Two hundred years after the abolishment of the clove monopoly of the VOC (United East Indies Trading Company) by the Dutch Government, the Indonesian government is trying hard to monopolise the trade in clove for their own benefit.
Though Indonesia is still the largest producer of clove in the world, large quantities have to be imported to satisfy the ever-growing demand in the kretek cigarette industry. The kretek (traditionally a spiced tobacco, self-rolled cigarette) is by far the most popular smoke in the country. Another reason for importing clove from other countries like Zanzibar is the much cheaper price of the Zanzibar variety.
The kretek producers, being the biggest buyers of clove, could, till a few years ago, manipulate the price of this important kretek ingredient to their advantage. The Indonesian government is now trying to get a grip on this multi-million dollar spice trade.
On the 1st January, 1991, the clove monopoly was effectively reinstated by the government by proclaiming that all clove trade should be handled by the Agency for Control and Distribution of Clove (PPPC). Hutomo Mandala Putera or Tommy - youngest son of President Suharto became chairman of the organization.
On 1st February, 1991, the government announced new minimum prices for the various qualities of clove. The cigarette producers, unhappy with the latest move of monopolistic price control, started to import clove illegally from Singapore. This in turn caused a drop in the local minimum price.
In parliament, Tommy Suharto tried to get a motion through to burn half the clove crop in the Moluccas. This caused an uproar in parliament and Tommy was accused of using two hundred year old VOC methods.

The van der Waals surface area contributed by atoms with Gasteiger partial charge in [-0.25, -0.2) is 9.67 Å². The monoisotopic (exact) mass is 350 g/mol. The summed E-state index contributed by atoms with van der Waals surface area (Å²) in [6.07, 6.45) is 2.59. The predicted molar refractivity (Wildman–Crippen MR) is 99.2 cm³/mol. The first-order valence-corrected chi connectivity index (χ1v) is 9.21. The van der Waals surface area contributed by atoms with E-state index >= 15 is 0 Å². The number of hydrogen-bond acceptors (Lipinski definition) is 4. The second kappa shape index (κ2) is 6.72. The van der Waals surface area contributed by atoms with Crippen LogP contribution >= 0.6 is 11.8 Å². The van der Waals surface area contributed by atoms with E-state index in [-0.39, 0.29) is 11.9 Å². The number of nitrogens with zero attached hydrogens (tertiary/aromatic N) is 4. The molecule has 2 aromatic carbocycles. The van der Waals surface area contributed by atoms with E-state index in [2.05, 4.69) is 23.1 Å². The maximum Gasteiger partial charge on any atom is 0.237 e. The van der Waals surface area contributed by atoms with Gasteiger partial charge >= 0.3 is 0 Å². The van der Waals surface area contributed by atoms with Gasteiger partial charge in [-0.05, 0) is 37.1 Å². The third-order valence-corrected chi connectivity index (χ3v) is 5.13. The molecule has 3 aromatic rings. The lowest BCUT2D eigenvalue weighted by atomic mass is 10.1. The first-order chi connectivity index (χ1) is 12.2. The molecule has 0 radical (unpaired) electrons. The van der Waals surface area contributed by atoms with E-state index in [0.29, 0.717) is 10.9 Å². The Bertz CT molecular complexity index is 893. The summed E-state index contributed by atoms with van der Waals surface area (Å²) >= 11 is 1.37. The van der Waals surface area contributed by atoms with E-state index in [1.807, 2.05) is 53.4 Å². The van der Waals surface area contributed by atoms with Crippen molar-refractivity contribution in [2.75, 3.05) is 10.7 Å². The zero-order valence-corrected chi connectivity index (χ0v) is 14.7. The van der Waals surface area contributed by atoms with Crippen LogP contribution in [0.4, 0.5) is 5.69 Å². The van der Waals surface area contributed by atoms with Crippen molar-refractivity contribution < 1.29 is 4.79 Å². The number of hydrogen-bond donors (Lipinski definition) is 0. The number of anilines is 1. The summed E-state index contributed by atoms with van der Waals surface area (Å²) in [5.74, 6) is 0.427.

This year, the Indonesian government had to introduce more changes in their clove policies, which resulted in an even greater drop of income for the already hard hit clove farmers. In the Moluccas, one wonders if growing clove will be attractive ever again.
Some figures about kretek production:
In 1992, the twenty biggest kretek cigarette makers in Indonesia produced 59.7 billion cigarettes, which was 2.2% less than the previous year. The tax that the government received over that period was roughly 2 billion American dollars.
An estimate for the 1993 usage of clove in the industry is 80,000 ton, of which the bulk will be used by the factories on Java. The rest goes to the cigarette producers of North and Central Sulawesi and Maluku (Moluccas).
THE CLOVE TREE, Eugenia caryophyllata, (Synonym: Eugenia aromatica)
It is a small tropical tree of the family Myrtaceae, and the name 'clove' was given to the dried flower buds of this tree which is native to the Moluccas or Spice Islands.
The dried buds are mainly used as spices. The name comes from the French word for nail because of the shape of the flower bud. The tree's purplish-coloured flowers grow on jointed stalks. The buds of these flowers are called clove, and are picked before they open. They have a reddish colour when freshly picked but turn dark brown when dried.
Cloves have a fragrant odour and warm, sharp taste. They are chiefly used in cooking. An oil taken from the buds and stem is used to flavour desserts and candies and to scent soap.
[According to the book The Practice of Aromatherapy, by Dr Jean Valnet, cloves essence can be used where there are: sores, infected wounds, ulcers and toothache.
It can be used as a mosquito and clothes moth repellent.
He says that 80 years ago, the antiseptic properties of essence of clove were used to disinfect places. He also says that clove was, for a long time, the most expensive of the spices and regarded as a panacea for centuries.
The Moluccas were swept by several previously unknown epidemics after the Dutch destroyed all the clove trees in Ternate.
In the old days, it was common that people used to stick cloves in oranges to protect themselves against contagion.
It has to be noted that essential oils are very strong and must be used with due care. Editor.]
DATE: September 1993
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